Other inspiration comes from 90’s alternative rock like Alanis Morissette and the Goo Goo Dolls, “when people actually were in the studio playing instruments and singing wasn’t pitch corrected,” she said.
“I try to incorporate as many real instruments in my recordings,” said Hutchinson, who plays maracas in her next release. “I don’t want computer maracas. I want real maracas.”
Although she doesn’t play it herself, Hutchinson loves to incorporate electric guitar into her music.
For Hutchinson, who majors in music composition and Spanish, the piano “is wonderfully organized.
“I like the piano as a writing tool,” she said. “I sit down and I play a part and if I don’t like it, I keep moving randomly, playing until I find something I like. I write the lyrics down. If I look at the lyrics, I always remember the piano part that corresponds.
“All I need to do is remember the words,” she said.
Hutchinson said her songwriting “is very personal and spontaneous.”
One of Hutchinson’s proudest works is about her close relationship with her 27-year-old brother Louie, who is blind and mentally handicapped due to an infection from childhood. She said he puts his head on her lap when she is seated at the piano and “just listens to me play. He has this big grin because he loves when I sing.”
Many of Hutchinson’s fans found her through her use of social media. Her song “Hopeless Woman” has received 21,454 views on YouTube. Most of her 13,100 followers on Twitter are pre-teen and teenage girls, she said.
“They are always messaging me,” she said. “The most rewarding part of making music is the feedback.
“I am grinning ear-to-ear just talking about these girls I’ve never met across the country who lighten up my life,” she said.
Hutchinson said many girls find her music relatable. One fan told her, “I feel like you are writing my life, like literally, writing my life,” she said.
Her newest song “One More Time” will premiere for the first time on WBOS-FM’s web-based “Radio You” program, which streams at myradio929.com, on Jan. 21 at 9 p.m. Host Josh McBride will interview Hutchinson.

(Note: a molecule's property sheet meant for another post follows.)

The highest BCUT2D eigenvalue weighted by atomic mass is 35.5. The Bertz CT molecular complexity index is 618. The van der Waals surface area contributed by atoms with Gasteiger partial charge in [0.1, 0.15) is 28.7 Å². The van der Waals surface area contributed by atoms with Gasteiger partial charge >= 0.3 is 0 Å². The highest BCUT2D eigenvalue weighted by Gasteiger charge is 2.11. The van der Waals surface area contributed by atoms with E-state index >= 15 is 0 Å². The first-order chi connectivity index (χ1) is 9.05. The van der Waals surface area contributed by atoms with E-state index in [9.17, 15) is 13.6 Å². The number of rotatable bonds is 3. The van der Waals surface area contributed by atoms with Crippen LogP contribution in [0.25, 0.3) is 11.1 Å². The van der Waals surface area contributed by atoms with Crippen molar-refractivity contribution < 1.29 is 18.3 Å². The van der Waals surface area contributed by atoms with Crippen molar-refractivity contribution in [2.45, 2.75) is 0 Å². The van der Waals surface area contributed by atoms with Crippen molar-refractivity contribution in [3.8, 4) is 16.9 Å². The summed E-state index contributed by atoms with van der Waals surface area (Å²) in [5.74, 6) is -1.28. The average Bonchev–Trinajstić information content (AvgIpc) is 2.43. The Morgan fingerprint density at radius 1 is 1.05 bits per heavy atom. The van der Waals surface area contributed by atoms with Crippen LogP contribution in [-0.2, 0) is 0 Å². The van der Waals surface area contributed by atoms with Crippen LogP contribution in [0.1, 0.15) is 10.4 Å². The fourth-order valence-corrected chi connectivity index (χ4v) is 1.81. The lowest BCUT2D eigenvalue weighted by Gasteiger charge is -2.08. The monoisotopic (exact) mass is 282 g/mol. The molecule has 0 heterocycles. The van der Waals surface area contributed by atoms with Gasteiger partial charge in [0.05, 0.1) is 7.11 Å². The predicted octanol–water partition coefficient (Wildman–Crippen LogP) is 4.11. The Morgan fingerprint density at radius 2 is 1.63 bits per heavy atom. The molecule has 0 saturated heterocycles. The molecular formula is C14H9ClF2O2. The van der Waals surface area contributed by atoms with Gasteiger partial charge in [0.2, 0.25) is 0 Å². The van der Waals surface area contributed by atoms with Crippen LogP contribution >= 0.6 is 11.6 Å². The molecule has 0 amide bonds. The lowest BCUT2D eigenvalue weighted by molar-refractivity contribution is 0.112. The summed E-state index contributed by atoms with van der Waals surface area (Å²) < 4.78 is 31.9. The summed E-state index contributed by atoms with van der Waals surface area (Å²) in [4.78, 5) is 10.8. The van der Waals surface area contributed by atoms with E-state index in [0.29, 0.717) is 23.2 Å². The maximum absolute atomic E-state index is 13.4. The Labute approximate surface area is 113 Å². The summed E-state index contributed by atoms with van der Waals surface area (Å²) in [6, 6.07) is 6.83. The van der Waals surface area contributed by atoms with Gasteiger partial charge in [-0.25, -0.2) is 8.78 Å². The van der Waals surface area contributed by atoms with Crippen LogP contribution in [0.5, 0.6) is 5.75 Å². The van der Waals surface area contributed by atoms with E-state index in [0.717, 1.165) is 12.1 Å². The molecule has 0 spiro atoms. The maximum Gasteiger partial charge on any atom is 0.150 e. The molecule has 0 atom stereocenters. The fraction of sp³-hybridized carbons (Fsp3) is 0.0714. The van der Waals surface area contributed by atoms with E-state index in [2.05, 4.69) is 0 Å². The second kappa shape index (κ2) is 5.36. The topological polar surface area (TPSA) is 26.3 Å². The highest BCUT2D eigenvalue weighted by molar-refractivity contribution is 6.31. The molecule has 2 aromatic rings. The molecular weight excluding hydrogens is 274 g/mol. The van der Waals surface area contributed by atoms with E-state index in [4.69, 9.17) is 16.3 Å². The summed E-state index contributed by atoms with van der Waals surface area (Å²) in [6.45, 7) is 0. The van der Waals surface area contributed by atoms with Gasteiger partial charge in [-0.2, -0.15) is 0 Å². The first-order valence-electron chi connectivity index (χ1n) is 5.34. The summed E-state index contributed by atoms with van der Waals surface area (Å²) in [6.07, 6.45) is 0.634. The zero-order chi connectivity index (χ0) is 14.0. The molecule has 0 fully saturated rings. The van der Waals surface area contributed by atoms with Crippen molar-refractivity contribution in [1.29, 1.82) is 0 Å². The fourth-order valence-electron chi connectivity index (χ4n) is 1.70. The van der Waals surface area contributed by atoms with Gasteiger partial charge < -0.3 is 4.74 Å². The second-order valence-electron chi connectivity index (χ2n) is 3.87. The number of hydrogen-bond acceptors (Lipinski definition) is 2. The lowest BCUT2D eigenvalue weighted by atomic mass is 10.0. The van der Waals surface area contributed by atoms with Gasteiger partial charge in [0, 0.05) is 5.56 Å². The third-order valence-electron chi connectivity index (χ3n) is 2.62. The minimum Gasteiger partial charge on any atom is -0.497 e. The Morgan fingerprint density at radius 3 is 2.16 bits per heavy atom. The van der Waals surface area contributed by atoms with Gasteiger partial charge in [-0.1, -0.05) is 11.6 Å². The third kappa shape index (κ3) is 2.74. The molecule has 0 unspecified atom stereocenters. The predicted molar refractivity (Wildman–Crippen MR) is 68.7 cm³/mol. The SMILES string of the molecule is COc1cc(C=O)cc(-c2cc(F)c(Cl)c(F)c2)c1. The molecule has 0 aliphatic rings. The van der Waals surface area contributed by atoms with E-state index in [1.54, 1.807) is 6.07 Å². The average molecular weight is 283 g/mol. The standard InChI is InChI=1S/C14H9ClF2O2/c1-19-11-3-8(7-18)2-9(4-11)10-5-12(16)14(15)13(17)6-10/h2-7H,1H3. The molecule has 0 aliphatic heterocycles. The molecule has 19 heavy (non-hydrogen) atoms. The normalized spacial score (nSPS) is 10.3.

For more information on Hutchinson’s upcoming local performances and song releases, visit ellieannmusic.com.
Jen Judson can be reached at 781-398-8004 or firstname.lastname@example.org.
Copyright 2011 Wicked Local Waltham. Some rights reserved
A songwriter's music video debut
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Ellie Ann Hutchinson '12 is very excited. The self-managed singer-songwriter will debut her first mu...Ellie Ann Hutchinson '12 is very excited. The self-managed singer-songwriter will debut her first music video this Saturday on her YouTube channel. The video, produced by Tribal Films from Burlington, Mass., took over 7 hours to film and features Hutchinson singing on piano with two modern dancers. The video is for her latest single, "When He Lied," which premieres on iTunes on the same day. Hutchinson, who is a Music Composition major, sat down with justArts to talk about how she got started with music, her plans for the future and singing Raffi when she was 2.
JustArts: So you'll be releasing your first-ever music video on Sept. 3.
Ellie Ann Hutchinson: I've come out with a lot of videos on YouTube before, but they were only slideshows. I've received over 70,000 hits just on those videos. I wanted to make a full-length music video because that's what people go to YouTube to watch. So I contacted someone from Burlington with a film company. We shot it this summer, and I'm excited that it's premiering soon!
JA: What was filming a music video like?
EH: It was very long. We shot it at Brandeis on a Sunday at Slosberg Recital Hall. For the same 3 minutes of video we shot for 7 hours straight. I was singing and playing piano for 7 hours straight. He took so many different angles. We had a lot of water.
JA: How many takes was that?
EH: Seven hours divided by 3 minutes, I guess. We shot from inside and outside the piano. There were close-up shots, stage shots, mid-shots, etc.
JA: You mentioned you had two modern dancers filming with you.